Franky Winter and Ballas Kohl (Josh Wiggins and Darren Mann) are childhood best friends, leaders of their high school swim team and are enjoying their high school popularity with their girlfriends. On the night of Franky’s seventeenth birthday, Franky and Ballas have an unexpected sexual encounter that starts to tear their friendship apart and affect their families and friends.
While struggling with his conflicting feelings, Ballas starts a rumor about Franky’s sexuality. The fact that Franky’s father had come out as gay a year before the story begins further fuels the rumor.
Solely based on assumptions, Franky is bullied and ostracized by his friends and peers. Life becomes further complicated for Franky when a secret past relationship with Ballas’ sister Natasha (Taylor Hickson) is rekindled. As Franky and Natasha bond over shared difficulties, love and romance start to blossom along with self-acceptance.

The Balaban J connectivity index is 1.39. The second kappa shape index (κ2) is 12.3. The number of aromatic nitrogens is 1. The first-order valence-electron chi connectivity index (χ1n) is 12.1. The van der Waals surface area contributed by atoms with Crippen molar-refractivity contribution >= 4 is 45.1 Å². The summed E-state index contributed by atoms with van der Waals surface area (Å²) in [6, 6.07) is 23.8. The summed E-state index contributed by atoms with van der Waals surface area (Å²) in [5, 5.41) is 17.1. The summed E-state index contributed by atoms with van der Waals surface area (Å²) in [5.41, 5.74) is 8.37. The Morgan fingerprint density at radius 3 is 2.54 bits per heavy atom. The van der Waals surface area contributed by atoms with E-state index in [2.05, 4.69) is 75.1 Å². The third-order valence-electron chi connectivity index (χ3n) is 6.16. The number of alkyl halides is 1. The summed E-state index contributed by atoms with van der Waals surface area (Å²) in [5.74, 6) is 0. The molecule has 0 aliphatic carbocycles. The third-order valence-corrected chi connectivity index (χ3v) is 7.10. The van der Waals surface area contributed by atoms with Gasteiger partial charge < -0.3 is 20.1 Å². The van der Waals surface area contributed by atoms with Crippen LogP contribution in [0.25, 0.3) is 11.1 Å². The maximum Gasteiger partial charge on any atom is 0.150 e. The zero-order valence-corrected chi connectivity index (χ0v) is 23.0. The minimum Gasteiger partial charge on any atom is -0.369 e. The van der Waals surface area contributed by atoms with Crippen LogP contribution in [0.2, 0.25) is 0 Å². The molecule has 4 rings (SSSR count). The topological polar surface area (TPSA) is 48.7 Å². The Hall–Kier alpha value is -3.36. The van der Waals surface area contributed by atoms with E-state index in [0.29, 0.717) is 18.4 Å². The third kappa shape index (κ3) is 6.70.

The story of Giant Little Ones began when Behrman grew concerned over the continuous LGBTQ youth suicides he was seeing in the news. These stories resonated with Behrman and while at a silent retreat he had a dream that sparked the film’s narrative.
“I think as human beings we have a wide range of capacities and experiences and attractions, areas of ourselves that we often don’t feel free to explore or fulfill or understand,” explains Behrman.
“The film arose out of wanting to tell a story that talks about the ambiguity we can experience in our lives in terms of who we are, how we change and come to understand different things about ourselves, and about the resistance that can come from those around us and our society.”
Co-starring Kyle Maclachlan and Mario Bello, Giant Little Ones is shaping up to be one of the year’s best and most powerful gay movies (at least so far – it’s early). NPR even called it “Everything Love Simon could have been.”